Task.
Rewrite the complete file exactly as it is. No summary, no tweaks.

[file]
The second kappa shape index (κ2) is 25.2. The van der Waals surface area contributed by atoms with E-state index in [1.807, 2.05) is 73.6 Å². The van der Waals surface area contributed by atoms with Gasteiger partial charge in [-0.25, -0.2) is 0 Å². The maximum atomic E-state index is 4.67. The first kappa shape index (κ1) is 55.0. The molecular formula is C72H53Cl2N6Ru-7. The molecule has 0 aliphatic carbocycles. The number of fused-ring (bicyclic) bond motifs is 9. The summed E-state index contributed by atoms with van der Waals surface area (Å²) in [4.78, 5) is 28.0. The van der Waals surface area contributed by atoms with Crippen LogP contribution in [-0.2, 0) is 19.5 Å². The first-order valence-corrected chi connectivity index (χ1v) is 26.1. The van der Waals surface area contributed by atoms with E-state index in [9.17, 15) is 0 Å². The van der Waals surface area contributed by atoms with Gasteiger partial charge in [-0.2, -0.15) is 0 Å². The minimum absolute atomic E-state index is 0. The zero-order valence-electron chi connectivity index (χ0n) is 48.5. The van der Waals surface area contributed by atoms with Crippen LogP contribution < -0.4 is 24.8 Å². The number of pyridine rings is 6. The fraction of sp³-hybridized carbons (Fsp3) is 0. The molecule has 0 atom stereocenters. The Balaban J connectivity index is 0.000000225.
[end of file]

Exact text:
The second kappa shape index (κ2) is 25.2. The van der Waals surface area contributed by atoms with E-state index in [1.807, 2.05) is 73.6 Å². The van der Waals surface area contributed by atoms with Gasteiger partial charge in [-0.25, -0.2) is 0 Å². The maximum atomic E-state index is 4.67. The first kappa shape index (κ1) is 55.0. The molecular formula is C72H53Cl2N6Ru-7. The molecule has 0 aliphatic carbocycles. The number of fused-ring (bicyclic) bond motifs is 9. The summed E-state index contributed by atoms with van der Waals surface area (Å²) in [4.78, 5) is 28.0. The van der Waals surface area contributed by atoms with Crippen LogP contribution in [-0.2, 0) is 19.5 Å². The first-order valence-corrected chi connectivity index (χ1v) is 26.1. The van der Waals surface area contributed by atoms with E-state index in [9.17, 15) is 0 Å². The van der Waals surface area contributed by atoms with Gasteiger partial charge in [-0.2, -0.15) is 0 Å². The minimum absolute atomic E-state index is 0. The zero-order valence-electron chi connectivity index (χ0n) is 48.5. The van der Waals surface area contributed by atoms with Crippen LogP contribution < -0.4 is 24.8 Å². The number of pyridine rings is 6. The fraction of sp³-hybridized carbons (Fsp3) is 0. The molecule has 0 atom stereocenters. The Balaban J connectivity index is 0.000000225.